Bhutto's Son Steps Up To Political Plate In Pakistan On Assassination Anniversary
Thousands gather to hear Bilawal Bhutto-Zardari announce plans
From Nasir Habib CNN
December 27, 2012
ISLAMABAD, Pakistan – The son of the late Benazir Bhutto is expected to launch his political career Thursday in a speech that will mark the fifth anniversary of the former Pakistan prime minister's assassination.
Thousands gathered Thursday near the Bhutto family home in Sindh province, where Bilawal Bhutto-Zardari was expected to outline his political platform in a televised speech. Since his mother's death, Bhutto-Zardari, 24, has served as chairman of the Pakistan People's Party, the political party founded in 1974 by the late prime minister's father.
The anticipated announcement comes as a Pakistan special prosecutor accused the court of dragging out the case against five men accused in connection with the December 27, 2007, killing of Bhutto.
“Several times, the court has rejected our request” for hearings in the case, Chaudhry Zulfiqar Ali, a special prosecutor with the Federal Investigation Agency, told CNN on Wednesday.
The five men, who were indicted by an anti-terror court, are accused of having links to Beitullah Mehsud, the late leader of the Pakistan Taliban believed to be the mastermind behind the attack on Bhutto.
The men are due back in court on January 5, Ali said.
Bhutto was killed shortly after returning to Pakistan from a self-imposed, eight-year exile to run in the country's general elections in 2008.
Bhutto, the first woman elected prime minister in a Muslim nation, led Pakistan twice, from 1988 to 1990 and then again from 1993 to 1996. Both times she served as prime minister, she was dismissed from office amid allegations of corruption.
Bhutto-Zardari's father is Pakistan President Asif Ali Zardari, who has been under fire over allegations of corruption.
Security was extremely tight ahead of the speech by Bhutto-Zardari, who is widely seen as stepping to the political forefront with the announcement.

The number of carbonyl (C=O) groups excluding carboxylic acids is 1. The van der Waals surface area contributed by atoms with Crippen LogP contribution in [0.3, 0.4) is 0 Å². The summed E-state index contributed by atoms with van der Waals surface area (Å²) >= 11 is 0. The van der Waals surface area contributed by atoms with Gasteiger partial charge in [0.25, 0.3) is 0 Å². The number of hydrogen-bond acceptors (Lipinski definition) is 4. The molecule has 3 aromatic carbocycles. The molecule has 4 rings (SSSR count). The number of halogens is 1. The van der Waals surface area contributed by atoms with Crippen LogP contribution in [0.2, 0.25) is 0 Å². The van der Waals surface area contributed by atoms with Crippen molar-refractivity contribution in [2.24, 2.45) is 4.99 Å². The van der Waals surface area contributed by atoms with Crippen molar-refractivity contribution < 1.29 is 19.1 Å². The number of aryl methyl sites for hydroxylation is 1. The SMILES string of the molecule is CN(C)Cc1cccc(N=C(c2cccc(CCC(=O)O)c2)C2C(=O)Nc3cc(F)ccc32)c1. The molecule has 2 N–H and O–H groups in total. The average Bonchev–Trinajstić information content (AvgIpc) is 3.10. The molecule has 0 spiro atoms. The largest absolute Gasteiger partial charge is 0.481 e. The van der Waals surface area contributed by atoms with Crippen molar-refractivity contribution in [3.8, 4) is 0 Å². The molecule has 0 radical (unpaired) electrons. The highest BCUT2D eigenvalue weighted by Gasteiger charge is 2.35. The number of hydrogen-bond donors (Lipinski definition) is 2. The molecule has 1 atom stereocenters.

The move comes just a little more than a week after the special prosecutor sent a second letter to Interpol asking for the arrest of former President Pervez Musharraf, who has been accused of failing to protect Bhutto despite threats to her life.
Musharraf has been in self-imposed exile in London and Dubai after leaving Pakistan in 2008. In August 2012, Pakistani authorities confiscated his property and froze his bank account. The former military ruler has denied having anything to do with Bhutto's killing.
Bhutto survived an assassination attempt in October 2007 in Karachi during her homecoming that killed 139 people. In December, she was killed in a gun-suicide bomb attack as she was wrapping up a campaign rally in Rawalpindi ahead of parliamentary elections.
Mehsud, the alleged architect of the attack, was killed in a U.S. drone strike in August 2009 in Pakistan's volatile Waziristan province, according to authorities. He denied being behind the attack on Bhutto, according to statements released by his spokesman shortly after the former prime minister's killing.
But authorities said Mehsud chose a teenager from his own tribe to act as the as the suicide bomber in the attack on Bhutto.
The suicide bomber was taken to Rawalpindi by three member of the Taliban, who handed him over to two others who provided him temporary housing and gave him information on when and where Bhutto could be targeted, according to Ali, the special prosecutor.
CNN's Chelsea J. Carter contributed to this report.